The acronym UNITY stands for Ukrainian National Identity Through Youth. As the name makes clear, the focus of this funding is to reach younger people who are also particularly vulnerable to suicidal ideation. Though it had become clear that the support of Lifeline Ukraine was now being accessed by Ukrainians of all backgrounds, and as an organisation we had moved from messaging to particular community groups to any demographic that we know from global research has a higher risk of ending their life by suicide, being funded under a program that specifically seeks to help young people was a logical progression.
The next year of funding came from the Veteran Reintegration Program managed by IREX. While we continued to focus heavily on messaging to this community, it became apparent during this grant that support from Lifeline Ukraine was now in demand from Ukrainians from all walks of life, whether a connection to the military existed or not. As one of the program managers noted at the time, “we gave you this grant to help veterans, and it’s clear that you do that, but the fact that you help so many more people also is like added value for us.”
During this period of funding Lifeline Ukraine cemented their reputation as an invaluable national resource as awareness of our existence spread and call volumes increased every single month.
In June of 2019, in partnership with the East Europe Foundation, we were awarded our first grant from the Conflict Security and Stablisation Fund administered by the Embassy of the United Kingdom in Ukraine. That grant allowed us to immediately begin work in hiring the team that still forms the backbone of Lifeline Ukraine. At that time the focus of Lifeline Ukraine was to work to reduce instances of suicide among Ukraine’s veteran community and to be available to provide emotional support for their family members.
This grant also allowed us to begin working with a professional communications team to begin awareness work to inform the country that a national suicide prevention hotline now existed and specifically to create messages to our target audience. In addition the grant provided funds to bring to Ukraine leading experts in suicide prevention to train the team, those experts came from Israel, the United States, Belgium, and Norway.
The grant covered the costs of the first year of operations of Lifeline Ukraine.
During the summer of 2021, Lifeline Ukraine was briefly funded by a small grant from the office of the European Union in Ukraine.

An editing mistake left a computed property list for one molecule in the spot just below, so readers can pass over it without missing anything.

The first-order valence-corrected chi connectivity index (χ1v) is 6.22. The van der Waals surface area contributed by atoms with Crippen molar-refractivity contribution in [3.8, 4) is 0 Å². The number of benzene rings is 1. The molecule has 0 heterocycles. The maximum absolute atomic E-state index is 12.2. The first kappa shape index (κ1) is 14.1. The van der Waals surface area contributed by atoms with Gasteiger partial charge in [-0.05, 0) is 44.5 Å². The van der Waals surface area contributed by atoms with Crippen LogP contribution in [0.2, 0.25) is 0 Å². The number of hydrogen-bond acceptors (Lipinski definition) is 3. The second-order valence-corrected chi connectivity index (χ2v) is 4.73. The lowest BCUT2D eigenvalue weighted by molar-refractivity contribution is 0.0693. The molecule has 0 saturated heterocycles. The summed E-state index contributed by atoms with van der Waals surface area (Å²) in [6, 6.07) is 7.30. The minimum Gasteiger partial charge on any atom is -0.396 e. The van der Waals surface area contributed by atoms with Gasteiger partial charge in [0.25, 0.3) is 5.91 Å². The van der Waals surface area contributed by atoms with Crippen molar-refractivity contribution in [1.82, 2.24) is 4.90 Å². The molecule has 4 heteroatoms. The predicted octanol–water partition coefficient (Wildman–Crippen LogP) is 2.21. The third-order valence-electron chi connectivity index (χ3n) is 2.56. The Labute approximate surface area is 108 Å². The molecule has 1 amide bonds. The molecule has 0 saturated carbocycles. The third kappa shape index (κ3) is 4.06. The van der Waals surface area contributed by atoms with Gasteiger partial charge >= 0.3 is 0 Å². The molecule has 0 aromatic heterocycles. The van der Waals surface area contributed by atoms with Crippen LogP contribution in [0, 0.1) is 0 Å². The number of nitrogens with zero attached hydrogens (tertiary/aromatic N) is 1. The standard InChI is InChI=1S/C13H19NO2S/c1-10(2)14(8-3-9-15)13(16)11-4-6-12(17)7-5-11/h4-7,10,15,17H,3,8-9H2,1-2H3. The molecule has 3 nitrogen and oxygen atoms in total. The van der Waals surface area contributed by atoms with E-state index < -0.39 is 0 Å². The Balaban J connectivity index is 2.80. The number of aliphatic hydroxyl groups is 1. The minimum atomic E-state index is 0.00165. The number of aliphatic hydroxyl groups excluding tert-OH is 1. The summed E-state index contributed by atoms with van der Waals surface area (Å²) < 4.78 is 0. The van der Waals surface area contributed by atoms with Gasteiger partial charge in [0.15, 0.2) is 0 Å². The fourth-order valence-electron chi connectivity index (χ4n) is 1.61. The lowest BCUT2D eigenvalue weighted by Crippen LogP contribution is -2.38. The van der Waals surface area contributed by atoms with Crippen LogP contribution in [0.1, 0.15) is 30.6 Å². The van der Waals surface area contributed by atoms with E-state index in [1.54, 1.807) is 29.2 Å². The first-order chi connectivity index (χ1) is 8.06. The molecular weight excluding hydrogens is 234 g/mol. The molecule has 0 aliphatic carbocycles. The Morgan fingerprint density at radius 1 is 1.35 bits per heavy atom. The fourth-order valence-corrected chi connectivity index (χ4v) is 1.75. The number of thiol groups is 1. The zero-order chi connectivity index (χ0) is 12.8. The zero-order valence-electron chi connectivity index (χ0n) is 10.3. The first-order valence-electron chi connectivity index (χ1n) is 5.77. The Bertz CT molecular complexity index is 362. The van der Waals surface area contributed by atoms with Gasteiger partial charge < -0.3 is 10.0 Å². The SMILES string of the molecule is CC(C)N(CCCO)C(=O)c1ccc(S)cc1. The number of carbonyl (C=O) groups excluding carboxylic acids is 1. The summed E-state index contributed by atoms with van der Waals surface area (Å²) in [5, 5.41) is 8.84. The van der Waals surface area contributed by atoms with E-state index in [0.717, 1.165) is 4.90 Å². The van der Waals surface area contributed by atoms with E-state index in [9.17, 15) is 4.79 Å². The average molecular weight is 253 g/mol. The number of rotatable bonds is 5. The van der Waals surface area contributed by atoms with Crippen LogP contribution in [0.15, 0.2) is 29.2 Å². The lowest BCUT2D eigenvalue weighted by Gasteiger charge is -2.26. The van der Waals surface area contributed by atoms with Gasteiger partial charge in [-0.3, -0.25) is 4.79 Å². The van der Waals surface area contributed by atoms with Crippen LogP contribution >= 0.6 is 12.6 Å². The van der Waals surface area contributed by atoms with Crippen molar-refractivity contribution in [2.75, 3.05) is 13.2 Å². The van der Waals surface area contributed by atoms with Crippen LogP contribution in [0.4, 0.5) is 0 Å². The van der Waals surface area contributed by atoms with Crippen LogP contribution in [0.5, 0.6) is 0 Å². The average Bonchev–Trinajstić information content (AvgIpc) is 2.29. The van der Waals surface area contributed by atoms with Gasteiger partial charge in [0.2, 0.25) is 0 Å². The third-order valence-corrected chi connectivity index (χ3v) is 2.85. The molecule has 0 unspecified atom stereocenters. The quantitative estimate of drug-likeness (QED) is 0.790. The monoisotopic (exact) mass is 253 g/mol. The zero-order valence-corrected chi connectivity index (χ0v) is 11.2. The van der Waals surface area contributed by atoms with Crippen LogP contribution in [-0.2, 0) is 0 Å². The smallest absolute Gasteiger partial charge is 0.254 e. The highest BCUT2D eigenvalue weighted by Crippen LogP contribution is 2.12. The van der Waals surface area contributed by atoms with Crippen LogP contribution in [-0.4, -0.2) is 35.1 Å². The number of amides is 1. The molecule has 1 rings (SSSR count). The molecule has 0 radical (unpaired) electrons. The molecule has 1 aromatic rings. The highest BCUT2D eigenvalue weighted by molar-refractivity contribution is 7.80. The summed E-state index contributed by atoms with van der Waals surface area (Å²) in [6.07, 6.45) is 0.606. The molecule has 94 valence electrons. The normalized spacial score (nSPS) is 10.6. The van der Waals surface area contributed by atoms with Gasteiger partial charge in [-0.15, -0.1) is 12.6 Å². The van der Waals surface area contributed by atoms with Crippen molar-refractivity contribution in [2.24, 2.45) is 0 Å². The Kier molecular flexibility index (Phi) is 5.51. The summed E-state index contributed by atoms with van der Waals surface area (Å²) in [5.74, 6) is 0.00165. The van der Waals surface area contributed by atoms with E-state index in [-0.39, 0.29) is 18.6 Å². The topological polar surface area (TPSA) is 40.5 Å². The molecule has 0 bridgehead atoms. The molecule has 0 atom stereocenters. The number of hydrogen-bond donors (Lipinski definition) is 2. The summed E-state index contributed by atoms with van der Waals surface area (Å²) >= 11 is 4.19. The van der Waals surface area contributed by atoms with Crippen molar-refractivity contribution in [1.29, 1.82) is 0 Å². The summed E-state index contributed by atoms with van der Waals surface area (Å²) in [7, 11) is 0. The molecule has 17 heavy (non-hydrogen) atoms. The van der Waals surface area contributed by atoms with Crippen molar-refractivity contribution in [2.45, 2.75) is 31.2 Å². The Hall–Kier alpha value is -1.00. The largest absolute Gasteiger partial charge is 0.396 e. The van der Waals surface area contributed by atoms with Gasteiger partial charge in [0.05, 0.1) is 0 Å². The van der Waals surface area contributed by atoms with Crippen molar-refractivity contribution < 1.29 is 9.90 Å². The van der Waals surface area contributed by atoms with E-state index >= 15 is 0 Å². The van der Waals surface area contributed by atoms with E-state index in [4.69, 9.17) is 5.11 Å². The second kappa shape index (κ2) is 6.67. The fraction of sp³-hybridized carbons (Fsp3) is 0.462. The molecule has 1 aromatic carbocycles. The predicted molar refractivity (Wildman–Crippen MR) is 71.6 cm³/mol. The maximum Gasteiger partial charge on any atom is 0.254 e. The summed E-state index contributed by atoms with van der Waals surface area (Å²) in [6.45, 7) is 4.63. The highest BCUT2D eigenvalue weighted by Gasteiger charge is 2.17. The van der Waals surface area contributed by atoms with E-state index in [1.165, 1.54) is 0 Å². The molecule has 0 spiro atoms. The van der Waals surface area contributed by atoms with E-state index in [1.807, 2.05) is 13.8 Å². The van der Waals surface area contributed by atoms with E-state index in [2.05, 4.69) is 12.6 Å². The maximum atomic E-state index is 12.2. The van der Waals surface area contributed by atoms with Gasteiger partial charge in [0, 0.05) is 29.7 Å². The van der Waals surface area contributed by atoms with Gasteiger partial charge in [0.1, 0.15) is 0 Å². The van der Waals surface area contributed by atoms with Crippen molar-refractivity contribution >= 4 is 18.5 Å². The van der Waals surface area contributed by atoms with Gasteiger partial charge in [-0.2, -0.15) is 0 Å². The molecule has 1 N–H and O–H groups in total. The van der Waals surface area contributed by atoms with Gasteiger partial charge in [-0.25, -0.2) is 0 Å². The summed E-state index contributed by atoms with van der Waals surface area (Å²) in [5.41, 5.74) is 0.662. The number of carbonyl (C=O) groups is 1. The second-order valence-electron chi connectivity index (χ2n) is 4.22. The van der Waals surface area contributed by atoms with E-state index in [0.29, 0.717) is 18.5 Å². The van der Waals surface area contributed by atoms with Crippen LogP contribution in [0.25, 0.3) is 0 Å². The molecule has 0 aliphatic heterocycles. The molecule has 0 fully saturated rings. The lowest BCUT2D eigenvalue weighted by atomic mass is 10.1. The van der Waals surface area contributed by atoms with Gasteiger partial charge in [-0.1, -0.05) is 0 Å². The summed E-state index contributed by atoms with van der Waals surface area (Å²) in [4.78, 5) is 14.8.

In the early days of Russia’s all out war in Ukraine, Americares, an American charity specialising in disaster relief, made their first donation to Lifeline Ukraine. Following that we built on our relationship and Americares provided funding to fill a 3 month budget gap in providing salaries to our team. That grant also covered fees for trainers to work with the team on the specific areas of need that have increasingly become a more prominent element of the work that we do, such as counselling victims of sexual violence.
In order to expand capacity on the hotline and add another consultant due to the surge in demand for our support as a result of the all-out Russian war, a grant was awarded by a UNDP program titled “Psychological Assistance to Women and Girls Affected by the War”. This grant meant that we had an specialist on hand ready to help talk to those seeking emotional support each day.
The fact that we have been funded by such notable institutions demonstrates that Lifeline Ukraine is committed to the highest standards of transparency as the reporting requirements with all of these donors, rightfully, follows very strict guidelines.
Lifeline Ukraine has also attracted support from private individuals, businesses, and from embassies.
That support began with a donation of $40,000 from a family bereaved by suicide, and then the Winner group of companies, from the owner and then the readership of the Kyiv Post newspaper, and from the Australian and Irish embassies in Ukraine. Other companies have made donations to Lifeline Ukraine also from various fundraising initiatives.
In addition to this, individuals can help to support our work by making donations through PayPal or Patreon.
Lydia Czorny Matiaszek. Advisory Board Member and dear friend, sadly no longer with us. 11.04.1962 – 17.09.2020.
Dr. Ulana Suprun was the inspiration behind the creation of Lifeline Ukraine and served as an Advisory Board Member from 2019 to 2021.
NIKO provided Lifeline Ukraine with a home, donating office space from 2019 until 24/2/22.
Every call and text we answer is another life saved. Your support can ensure that no one will face their darkest moments alone.